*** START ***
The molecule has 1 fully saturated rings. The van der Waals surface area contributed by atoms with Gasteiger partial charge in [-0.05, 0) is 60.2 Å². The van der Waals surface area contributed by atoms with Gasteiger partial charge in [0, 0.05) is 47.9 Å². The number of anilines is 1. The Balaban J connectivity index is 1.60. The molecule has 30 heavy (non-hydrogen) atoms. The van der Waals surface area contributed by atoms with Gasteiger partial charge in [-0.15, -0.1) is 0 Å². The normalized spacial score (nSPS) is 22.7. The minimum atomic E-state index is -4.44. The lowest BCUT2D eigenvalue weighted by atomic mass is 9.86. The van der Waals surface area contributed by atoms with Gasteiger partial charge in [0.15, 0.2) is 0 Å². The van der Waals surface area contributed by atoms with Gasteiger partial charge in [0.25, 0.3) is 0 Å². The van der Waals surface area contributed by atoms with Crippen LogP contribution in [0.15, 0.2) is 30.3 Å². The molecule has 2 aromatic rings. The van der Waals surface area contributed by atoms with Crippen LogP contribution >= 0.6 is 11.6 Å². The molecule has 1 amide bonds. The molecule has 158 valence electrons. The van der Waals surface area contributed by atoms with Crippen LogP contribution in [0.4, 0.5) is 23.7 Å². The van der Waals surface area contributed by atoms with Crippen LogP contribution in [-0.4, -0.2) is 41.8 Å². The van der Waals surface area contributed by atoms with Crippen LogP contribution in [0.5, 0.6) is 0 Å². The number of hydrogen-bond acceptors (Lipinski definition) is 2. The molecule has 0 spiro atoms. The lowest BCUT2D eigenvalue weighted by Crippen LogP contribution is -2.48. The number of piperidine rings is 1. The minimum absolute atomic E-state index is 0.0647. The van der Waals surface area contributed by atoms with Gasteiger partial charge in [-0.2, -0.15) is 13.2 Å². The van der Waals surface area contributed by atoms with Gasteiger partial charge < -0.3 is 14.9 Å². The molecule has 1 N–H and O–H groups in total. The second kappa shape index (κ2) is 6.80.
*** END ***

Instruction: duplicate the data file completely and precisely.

The molecule has 1 fully saturated rings. The van der Waals surface area contributed by atoms with Gasteiger partial charge in [-0.05, 0) is 60.2 Å². The van der Waals surface area contributed by atoms with Gasteiger partial charge in [0, 0.05) is 47.9 Å². The number of anilines is 1. The Balaban J connectivity index is 1.60. The molecule has 30 heavy (non-hydrogen) atoms. The van der Waals surface area contributed by atoms with Gasteiger partial charge in [-0.15, -0.1) is 0 Å². The normalized spacial score (nSPS) is 22.7. The minimum atomic E-state index is -4.44. The lowest BCUT2D eigenvalue weighted by atomic mass is 9.86. The van der Waals surface area contributed by atoms with Gasteiger partial charge in [0.15, 0.2) is 0 Å². The van der Waals surface area contributed by atoms with Gasteiger partial charge in [0.25, 0.3) is 0 Å². The van der Waals surface area contributed by atoms with Crippen LogP contribution in [0.15, 0.2) is 30.3 Å². The molecule has 2 aromatic rings. The van der Waals surface area contributed by atoms with Crippen LogP contribution >= 0.6 is 11.6 Å². The molecule has 1 amide bonds. The molecule has 158 valence electrons. The van der Waals surface area contributed by atoms with Crippen LogP contribution in [0.4, 0.5) is 23.7 Å². The van der Waals surface area contributed by atoms with Crippen LogP contribution in [-0.4, -0.2) is 41.8 Å². The van der Waals surface area contributed by atoms with Crippen LogP contribution in [0.5, 0.6) is 0 Å². The number of hydrogen-bond acceptors (Lipinski definition) is 2. The molecule has 0 spiro atoms. The lowest BCUT2D eigenvalue weighted by Crippen LogP contribution is -2.48. The number of piperidine rings is 1. The minimum absolute atomic E-state index is 0.0647. The van der Waals surface area contributed by atoms with Gasteiger partial charge in [-0.2, -0.15) is 13.2 Å². The van der Waals surface area contributed by atoms with Gasteiger partial charge < -0.3 is 14.9 Å². The molecule has 1 N–H and O–H groups in total. The second kappa shape index (κ2) is 6.80.